Amber Floyd Lee reviews her notes as she addresses the Board of Zoning Appeals Tuesday afternoon. (Nathan Baker/Johnson City Press)
A distinct feeling of déjà vu descended on the Johnson City Municipal Building Tuesday evening, as the Zoning Board of Appeals again passed a variance from city zoning code for a Walnut Street property pegged for 216 units of multifamily apartments.
The board again voted 3-1 to exempt the Model Mill and Mize Farm & Garden Supply properties from a city parking code, functionally allowing parking spaces to be built between structures on the property and State of Franklin Road.
The variance was previously passed in March, but challenges to the notification process raised in a lawsuit filed in June prompted the property’s prospective developers to return to the board.
The legal action, filed by attorney Amber Floyd Lee against the city board and Evolve Development, the North Carolina company hoping to build the apartment complex, in-part claims signs posted at the property advertising the variance hearing did not include the reason for the variance request, nor the time and location of the meeting at which the variance would be considered, all of which are required by Johnson City Zoning Ordinance Article 15.3.3.
In approving the exemption, the majority of the board members affirmed their previous decision and again approved city Planning Department staff recommendations, saying the properties in question suffered from hardships presented by the 100-year floodplain along Brush Creek.
BZA member Jenny Lockmiller was again the lone dissenting vote, and questioned the developer’s motivations for requesting the legal exemption.
“If they’re still going to build in the floodplain once they get the variance, why would we give them a variance?” she asked. “If that’s the reason they needed it, the variance should mean that once they get that, they don’t have to build in the floodplain. It feels as if they’re just trying to get parking on State of Franklin, and that’s what they’re using.”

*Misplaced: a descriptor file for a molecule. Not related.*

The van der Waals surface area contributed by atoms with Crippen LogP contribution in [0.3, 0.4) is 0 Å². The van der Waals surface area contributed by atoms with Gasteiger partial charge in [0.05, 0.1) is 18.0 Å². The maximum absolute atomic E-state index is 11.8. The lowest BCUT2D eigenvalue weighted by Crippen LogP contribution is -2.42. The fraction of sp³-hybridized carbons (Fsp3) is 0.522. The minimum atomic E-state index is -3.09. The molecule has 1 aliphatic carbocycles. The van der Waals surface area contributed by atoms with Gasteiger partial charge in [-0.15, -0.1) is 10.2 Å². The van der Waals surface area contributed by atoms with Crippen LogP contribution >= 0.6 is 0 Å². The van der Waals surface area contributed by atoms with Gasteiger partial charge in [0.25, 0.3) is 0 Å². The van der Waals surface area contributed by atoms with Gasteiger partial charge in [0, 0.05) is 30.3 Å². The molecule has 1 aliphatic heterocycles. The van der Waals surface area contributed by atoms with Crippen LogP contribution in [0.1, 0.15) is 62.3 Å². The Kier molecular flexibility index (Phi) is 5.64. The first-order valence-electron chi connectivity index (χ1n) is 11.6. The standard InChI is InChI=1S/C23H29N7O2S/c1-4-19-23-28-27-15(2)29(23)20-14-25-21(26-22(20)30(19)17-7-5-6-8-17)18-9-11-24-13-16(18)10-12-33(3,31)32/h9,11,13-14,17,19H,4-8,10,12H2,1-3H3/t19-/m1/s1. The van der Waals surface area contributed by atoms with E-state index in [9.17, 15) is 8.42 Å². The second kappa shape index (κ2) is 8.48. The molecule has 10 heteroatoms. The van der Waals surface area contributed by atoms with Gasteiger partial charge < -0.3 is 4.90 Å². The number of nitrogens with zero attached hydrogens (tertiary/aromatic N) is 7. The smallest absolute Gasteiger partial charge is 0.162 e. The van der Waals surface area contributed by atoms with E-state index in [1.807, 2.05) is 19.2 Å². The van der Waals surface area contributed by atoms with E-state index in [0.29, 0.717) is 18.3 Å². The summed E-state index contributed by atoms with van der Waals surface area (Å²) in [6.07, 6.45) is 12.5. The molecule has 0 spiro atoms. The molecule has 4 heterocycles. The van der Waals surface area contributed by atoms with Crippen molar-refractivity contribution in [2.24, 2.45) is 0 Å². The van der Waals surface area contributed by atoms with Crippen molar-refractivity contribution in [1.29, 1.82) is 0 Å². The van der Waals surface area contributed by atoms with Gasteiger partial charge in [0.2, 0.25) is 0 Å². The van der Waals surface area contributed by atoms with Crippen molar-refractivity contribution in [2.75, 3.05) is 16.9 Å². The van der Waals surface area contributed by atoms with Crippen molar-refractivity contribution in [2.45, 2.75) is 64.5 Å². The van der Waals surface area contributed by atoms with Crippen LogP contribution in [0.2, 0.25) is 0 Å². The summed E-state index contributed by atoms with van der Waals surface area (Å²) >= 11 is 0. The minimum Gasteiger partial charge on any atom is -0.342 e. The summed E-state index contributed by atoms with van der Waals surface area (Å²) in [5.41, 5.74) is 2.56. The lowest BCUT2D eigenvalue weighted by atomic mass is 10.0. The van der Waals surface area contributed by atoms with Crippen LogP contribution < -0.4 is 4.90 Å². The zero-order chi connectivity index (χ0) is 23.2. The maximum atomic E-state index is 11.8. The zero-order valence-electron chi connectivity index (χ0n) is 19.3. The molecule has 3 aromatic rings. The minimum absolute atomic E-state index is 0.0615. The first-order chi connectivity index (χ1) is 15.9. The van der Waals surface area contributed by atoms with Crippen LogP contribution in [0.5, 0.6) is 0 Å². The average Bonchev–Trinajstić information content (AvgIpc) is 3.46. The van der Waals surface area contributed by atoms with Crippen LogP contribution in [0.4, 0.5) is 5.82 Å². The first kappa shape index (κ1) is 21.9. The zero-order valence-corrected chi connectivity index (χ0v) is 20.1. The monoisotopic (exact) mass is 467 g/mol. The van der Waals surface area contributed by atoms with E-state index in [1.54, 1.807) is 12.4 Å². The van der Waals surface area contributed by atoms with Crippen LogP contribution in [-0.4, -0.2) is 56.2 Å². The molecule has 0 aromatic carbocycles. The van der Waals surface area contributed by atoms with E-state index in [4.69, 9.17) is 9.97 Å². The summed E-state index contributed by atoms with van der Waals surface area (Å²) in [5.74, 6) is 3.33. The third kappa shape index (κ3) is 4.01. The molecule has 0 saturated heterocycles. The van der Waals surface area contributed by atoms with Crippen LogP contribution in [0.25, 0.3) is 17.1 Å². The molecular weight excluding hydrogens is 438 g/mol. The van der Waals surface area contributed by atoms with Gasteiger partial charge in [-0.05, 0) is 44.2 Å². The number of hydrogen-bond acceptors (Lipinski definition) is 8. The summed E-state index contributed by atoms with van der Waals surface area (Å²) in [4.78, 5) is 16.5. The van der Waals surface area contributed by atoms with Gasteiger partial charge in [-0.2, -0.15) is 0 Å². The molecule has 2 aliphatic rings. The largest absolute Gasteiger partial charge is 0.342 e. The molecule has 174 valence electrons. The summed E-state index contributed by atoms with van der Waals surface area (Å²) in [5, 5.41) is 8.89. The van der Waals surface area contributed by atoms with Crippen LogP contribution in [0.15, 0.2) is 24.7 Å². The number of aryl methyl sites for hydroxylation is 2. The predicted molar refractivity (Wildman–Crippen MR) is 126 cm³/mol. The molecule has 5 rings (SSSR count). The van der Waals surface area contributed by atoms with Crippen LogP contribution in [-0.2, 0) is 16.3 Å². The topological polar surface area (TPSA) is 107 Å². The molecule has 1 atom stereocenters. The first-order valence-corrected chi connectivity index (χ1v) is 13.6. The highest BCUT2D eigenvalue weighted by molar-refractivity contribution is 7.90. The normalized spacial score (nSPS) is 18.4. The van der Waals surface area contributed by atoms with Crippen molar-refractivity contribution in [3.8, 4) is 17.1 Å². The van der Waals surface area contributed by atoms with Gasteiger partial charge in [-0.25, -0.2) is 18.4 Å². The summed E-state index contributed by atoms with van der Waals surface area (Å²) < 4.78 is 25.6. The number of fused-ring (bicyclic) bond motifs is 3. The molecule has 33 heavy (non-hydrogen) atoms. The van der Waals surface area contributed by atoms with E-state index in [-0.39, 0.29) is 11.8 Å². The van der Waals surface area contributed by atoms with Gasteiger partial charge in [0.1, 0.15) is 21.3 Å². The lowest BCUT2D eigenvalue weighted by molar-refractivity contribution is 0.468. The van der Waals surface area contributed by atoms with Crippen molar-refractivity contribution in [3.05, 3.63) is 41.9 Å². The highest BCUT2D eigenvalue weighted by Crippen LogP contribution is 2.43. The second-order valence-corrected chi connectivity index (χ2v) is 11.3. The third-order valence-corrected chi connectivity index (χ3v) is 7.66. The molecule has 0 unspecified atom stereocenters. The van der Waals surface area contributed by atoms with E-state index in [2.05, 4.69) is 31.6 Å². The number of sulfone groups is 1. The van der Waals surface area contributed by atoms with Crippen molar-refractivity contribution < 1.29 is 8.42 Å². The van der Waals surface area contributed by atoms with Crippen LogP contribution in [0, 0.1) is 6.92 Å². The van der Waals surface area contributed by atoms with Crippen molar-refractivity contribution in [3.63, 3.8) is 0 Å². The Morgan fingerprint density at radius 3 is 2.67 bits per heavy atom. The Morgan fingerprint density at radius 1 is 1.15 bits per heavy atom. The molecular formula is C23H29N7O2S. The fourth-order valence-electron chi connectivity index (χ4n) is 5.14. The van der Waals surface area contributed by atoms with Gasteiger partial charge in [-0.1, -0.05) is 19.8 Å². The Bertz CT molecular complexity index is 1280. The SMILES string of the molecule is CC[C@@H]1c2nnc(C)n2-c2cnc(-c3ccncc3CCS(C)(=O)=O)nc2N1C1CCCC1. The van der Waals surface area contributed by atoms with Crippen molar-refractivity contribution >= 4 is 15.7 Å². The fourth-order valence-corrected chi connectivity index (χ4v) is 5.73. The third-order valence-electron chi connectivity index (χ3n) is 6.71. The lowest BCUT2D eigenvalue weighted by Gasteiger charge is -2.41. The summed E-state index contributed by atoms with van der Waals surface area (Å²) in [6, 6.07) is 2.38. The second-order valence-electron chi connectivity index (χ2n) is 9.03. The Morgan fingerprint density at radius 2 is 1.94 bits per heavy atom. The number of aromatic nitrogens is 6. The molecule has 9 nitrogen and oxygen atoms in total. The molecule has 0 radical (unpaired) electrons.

Lee, a member of the Southside Neighborhood Organization and a vocal opponent of the development, said the do-over of the variance was an instance of the city stepping on the toes of the Chancery Court judge who agreed to hear her suit.
“I wish we had a different outcome tonight, but that’s just the way it is sometimes,” she told the board. “I look forward to working with you in the future.”
A hearing date has not yet been set, but Lee said she intends to actively pursue it, hoping to get the BZA decision overturned.
Lee’s lawsuit also raises challenges to the legal authority of the board to grant the variance and asks the judge to reverse the decision.
Since the issue was first raised in March, Evolve’s representative, attorney Tom McKee, has contended that the allegations of the improper application of state zoning law are unfounded.
The meeting notification challenges were valid, however, so the company decided to voluntarily take the issue back to the zoning board to preemptively correct the misstep, he said.
“I apologize for having to bring you back here, this is the second time,” McKee said to the board. “But since that was a clear violation of the ordinance, we felt the best thing to do was simply re-file the matter and correct that situation — which we’ve done — and then allow the city to address the other issues that were raised about the sufficiency of the hearing.”
McKee said defending the BZA’s actions would be a task for the city, not the developer, to take up in court.
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